WOODLAND, Wash. – For Immediate Release – 12.3.19 – One of the most consistent anglers in the professional bass fishing ranks, being ‘in the money’ in 75-percent-plus of the more than 250 tournaments he’s competed in, noted angler Aaron Martens will be relying on G. Loomis’ complete line-up of IMX-PRO and NRX bass rods in 2020. Now competing on the Major League Fishing Bass Pro Tour, Martens notes that similar to the performance he has with his Shimano Metanium and Stella reels, he’ll be on the water with rods consistent in performance and that can enhance his known natural fishing ability.
“I’ve been a lifetime Shimano reel fan and came to realize I needed that same on-going quality, technology, innovation and performance in my fishing rods,” Martens said. “With the G. Loomis brand being part of Shimano and being aware of how they have taken rod manufacturing to a next level, I had an easy decision once they asked me to fish with all the high-end G. Loomis rods.”
With G. Loomis’ expanding rod line-up for the bass fishing market, ‘having someone with Aaron’s credentials from both his fishing expertise and tackle knowledge shows bass anglers our commitment to continue to grow the sport,” notes Blaine Anderson, field marketing manager for all the Shimano brands, including G. Loomis.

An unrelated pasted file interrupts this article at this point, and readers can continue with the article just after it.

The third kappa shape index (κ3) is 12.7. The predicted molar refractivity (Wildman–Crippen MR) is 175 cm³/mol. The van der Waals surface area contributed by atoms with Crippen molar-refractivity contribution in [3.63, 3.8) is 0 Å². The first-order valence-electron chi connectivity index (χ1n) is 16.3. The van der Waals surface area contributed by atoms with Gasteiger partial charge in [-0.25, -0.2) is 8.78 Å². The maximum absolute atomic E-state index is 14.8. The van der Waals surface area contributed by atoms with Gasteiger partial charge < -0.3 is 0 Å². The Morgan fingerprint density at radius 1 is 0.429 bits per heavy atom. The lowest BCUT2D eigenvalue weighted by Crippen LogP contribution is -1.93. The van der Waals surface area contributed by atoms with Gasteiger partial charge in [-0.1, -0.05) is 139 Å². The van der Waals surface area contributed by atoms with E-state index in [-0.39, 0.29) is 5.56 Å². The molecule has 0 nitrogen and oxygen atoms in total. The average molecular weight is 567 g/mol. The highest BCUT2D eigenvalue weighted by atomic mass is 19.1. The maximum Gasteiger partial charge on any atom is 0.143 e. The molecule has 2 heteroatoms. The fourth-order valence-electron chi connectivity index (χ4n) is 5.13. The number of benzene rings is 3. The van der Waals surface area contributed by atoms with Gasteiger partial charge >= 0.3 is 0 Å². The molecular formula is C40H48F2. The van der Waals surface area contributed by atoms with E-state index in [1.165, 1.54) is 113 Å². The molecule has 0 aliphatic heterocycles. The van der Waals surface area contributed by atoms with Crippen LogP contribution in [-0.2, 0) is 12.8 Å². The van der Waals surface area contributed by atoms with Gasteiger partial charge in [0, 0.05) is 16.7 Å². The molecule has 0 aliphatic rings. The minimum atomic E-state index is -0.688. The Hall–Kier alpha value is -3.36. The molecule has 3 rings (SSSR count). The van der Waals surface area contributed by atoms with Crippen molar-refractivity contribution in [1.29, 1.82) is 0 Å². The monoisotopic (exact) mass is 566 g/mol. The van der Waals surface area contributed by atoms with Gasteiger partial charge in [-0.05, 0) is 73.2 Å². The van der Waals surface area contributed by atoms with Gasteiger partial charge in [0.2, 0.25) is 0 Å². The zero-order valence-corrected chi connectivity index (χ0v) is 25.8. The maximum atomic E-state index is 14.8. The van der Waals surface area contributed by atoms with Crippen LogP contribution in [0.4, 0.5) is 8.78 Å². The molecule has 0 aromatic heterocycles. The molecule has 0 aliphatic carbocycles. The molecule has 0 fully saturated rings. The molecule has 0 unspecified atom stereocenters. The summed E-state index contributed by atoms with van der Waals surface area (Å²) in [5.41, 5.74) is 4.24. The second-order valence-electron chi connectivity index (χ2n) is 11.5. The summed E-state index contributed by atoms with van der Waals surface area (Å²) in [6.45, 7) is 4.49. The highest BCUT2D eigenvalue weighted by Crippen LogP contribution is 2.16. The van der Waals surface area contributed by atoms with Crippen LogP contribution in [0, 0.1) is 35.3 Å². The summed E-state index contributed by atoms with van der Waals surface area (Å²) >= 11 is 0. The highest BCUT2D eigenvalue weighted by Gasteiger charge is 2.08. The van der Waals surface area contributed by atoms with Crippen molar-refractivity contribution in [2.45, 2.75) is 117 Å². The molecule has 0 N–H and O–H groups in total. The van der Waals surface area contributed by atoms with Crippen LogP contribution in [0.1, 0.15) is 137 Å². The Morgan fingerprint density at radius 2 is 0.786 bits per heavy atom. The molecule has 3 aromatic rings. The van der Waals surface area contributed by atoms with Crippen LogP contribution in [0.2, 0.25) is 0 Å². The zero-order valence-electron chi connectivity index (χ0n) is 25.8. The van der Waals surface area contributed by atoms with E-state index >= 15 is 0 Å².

While fishing the technique-specific IMX-PRO, GLX, NRX and Conquest bass rods, Martens will interact with G. Loomis’ product development staff on future rod introductions. “Knowing the special passion Aaron has for bass fishing and quality tackle, we absolutely will want to rely on his input,” said David Brinkerhoff, rod product engineer at G. Loomis.
Martens will be competing in his second year on the MLF Bass Pro Tour, continuing the successful career he has had fishing on B.A.S.S. Elite Series and FLW Tour. He earned more than $3.8 million tournament bass fishing over the past 20 years. A known expert fishing deep, clear lakes, you may see Martens match up a specially-produced NRX 902S JWR spinning rod to a Stella C3000 next July on Vermont’s Lake Champlain to fish himself to the $4 million mark in career earnings.